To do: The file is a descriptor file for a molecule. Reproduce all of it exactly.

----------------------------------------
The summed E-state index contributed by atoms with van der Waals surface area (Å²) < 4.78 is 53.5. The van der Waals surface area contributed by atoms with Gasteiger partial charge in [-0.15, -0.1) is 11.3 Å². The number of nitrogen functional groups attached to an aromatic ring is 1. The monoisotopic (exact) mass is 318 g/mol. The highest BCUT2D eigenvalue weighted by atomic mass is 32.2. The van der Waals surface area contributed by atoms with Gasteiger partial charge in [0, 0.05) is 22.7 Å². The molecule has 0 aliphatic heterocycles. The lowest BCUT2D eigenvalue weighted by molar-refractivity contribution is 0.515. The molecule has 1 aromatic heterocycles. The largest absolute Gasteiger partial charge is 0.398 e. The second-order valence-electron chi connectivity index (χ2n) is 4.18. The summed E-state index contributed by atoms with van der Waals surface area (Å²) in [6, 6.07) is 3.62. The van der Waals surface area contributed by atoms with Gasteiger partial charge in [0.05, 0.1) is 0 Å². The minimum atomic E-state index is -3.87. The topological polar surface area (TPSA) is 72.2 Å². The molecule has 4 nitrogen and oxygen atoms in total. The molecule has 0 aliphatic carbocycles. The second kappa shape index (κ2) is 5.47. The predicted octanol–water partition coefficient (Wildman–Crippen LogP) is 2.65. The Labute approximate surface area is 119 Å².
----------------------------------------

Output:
The summed E-state index contributed by atoms with van der Waals surface area (Å²) < 4.78 is 53.5. The van der Waals surface area contributed by atoms with Gasteiger partial charge in [-0.15, -0.1) is 11.3 Å². The number of nitrogen functional groups attached to an aromatic ring is 1. The monoisotopic (exact) mass is 318 g/mol. The highest BCUT2D eigenvalue weighted by atomic mass is 32.2. The van der Waals surface area contributed by atoms with Gasteiger partial charge in [0, 0.05) is 22.7 Å². The molecule has 0 aliphatic heterocycles. The lowest BCUT2D eigenvalue weighted by molar-refractivity contribution is 0.515. The molecule has 1 aromatic heterocycles. The largest absolute Gasteiger partial charge is 0.398 e. The second-order valence-electron chi connectivity index (χ2n) is 4.18. The summed E-state index contributed by atoms with van der Waals surface area (Å²) in [6, 6.07) is 3.62. The van der Waals surface area contributed by atoms with Gasteiger partial charge in [0.05, 0.1) is 0 Å². The minimum atomic E-state index is -3.87. The topological polar surface area (TPSA) is 72.2 Å². The molecule has 4 nitrogen and oxygen atoms in total. The molecule has 0 aliphatic carbocycles. The second kappa shape index (κ2) is 5.47. The predicted octanol–water partition coefficient (Wildman–Crippen LogP) is 2.65. The Labute approximate surface area is 119 Å².